Estados Unidos

Santa Fe Opera 1: Low Comedy

Jesse Simon
jueves, 2 de agosto de 2018
Hastings: L’Italiana in Algeri © Ken Howard for Santa Fe Opera, 2018 Hastings: L’Italiana in Algeri © Ken Howard for Santa Fe Opera, 2018
Santa Fe, sábado, 21 de julio de 2018. Santa Fe Opera. Rossini: L’Italiana in Algeri. Edward Hastings, original production. Shawna Lucey, revival director. Daniela Mack (Isabella), Scott Conner (Mustafà), Jack Swanson (Lindoro), Stacey Geyer (Elvira), Patrick Carfizzi (Taddeo), Craig Verm (Haly), and Suzanne Hendrix (Zulma). Choir and Orchestra of the Santa Fe Opera. Corrado Rovaris, conductor

The Santa Fe Opera’s L’Italiana in Algeri – a revival of a production that first appeared in 2002 – managed to keep its audience amused for nearly its full length; but beneath its barrage of jazz hands, pelvic thrusts and synchronised dance moves there seemed to be a nervousness about the opera itself, a disbelief perhaps that anyone in the twenty-first century would find a work from the nineteenth century even remotely relatable. The production responded by doubling down on sight-gags, innuendos, and anything else that might guarantee an easy laugh, and what started as an excess of exuberance soon grew wearisome. L’Italiana may not equal the sophistication and emotional depth of, say, the Mozart-DaPonte operas, but surely it deserved a treatment of greater subtlety.

The revival was directed by Shawna Lucey based on a staging by Edward Hastings, and without having seen the original it was difficult to determine who was responsible for the reductive conception of the characters and the clownish behaviour from which they all seemed unable to escape. Visually there was nothing inelegant about the production, which had been lightly updated to the early-twentieth century: Isabella’s arrival came courtesy of a bi-plane crash instead of a shipwreck, but Algiers itself retained the kind of story-book assemblage of Islamic arcades, befezzed attendants and other Ottoman stereotypes that even Rossini’s audience would have recognised. The set, by Robert Innes Hopkins, featured a geometric expanse of desert fringed with swirling palms that hinged open into a pop-up-book version of Mustafà’s palace.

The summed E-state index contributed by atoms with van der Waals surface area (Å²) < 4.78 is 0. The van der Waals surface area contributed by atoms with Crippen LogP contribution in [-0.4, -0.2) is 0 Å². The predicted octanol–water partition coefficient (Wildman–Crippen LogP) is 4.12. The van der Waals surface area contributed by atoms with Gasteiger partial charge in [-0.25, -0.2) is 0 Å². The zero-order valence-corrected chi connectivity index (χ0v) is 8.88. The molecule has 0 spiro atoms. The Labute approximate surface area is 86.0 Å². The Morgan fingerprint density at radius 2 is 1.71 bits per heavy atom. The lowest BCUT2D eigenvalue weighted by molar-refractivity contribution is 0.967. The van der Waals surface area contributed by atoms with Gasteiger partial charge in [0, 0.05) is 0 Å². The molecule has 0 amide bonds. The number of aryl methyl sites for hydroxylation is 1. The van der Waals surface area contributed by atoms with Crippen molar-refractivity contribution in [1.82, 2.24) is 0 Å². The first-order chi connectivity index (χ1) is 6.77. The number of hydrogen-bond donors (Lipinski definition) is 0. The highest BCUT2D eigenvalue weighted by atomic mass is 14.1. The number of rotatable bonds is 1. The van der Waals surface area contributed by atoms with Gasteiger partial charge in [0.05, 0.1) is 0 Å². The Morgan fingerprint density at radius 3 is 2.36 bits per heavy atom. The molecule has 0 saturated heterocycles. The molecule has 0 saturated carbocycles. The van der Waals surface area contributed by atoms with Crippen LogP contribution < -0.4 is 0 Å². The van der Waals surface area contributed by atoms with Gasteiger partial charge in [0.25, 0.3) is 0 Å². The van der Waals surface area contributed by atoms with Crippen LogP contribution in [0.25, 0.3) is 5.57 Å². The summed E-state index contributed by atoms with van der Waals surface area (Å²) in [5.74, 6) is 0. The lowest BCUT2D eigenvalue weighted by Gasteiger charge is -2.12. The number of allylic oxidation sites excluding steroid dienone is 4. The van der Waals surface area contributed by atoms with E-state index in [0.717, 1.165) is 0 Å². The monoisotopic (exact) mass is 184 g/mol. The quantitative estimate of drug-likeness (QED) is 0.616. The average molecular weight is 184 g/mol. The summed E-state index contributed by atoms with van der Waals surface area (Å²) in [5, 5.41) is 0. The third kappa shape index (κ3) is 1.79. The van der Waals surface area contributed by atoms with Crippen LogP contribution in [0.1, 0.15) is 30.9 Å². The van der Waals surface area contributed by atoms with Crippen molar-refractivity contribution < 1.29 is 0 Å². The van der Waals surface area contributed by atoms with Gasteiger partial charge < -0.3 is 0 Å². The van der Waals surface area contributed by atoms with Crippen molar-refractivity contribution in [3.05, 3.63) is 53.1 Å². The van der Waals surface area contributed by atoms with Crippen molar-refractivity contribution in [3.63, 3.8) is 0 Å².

Yet if the production was aiming for fairy-tale, it ended up as cartoon. Mustafà especially was the model of an ineffectual ruler, forced to spend nearly the entire evening hubba-hubbaing around the stage in a way that hasn’t been current since the heyday of Jerry Lewis. There was no menace, and no sense of the absolute power that can make such a figure seem dangerous despite their buffoonery; even before Isabella arrived, we knew he didn’t stand a chance. Nor, for that matter, did Lindoro, who had been conceived as the romantic hero without additional qualities, nor the fussy Taddeo who alone seemed burdened by the notion that there might be greater emotional possibilities lurking in the libretto. Isabella, on the other hand, was so assured of her awesome powers over the male sex that the development of dramatic tension was reduced to almost nothing. We simply watched her plan unfold as described, with no sense of a hard-won victory over a worthy opponent.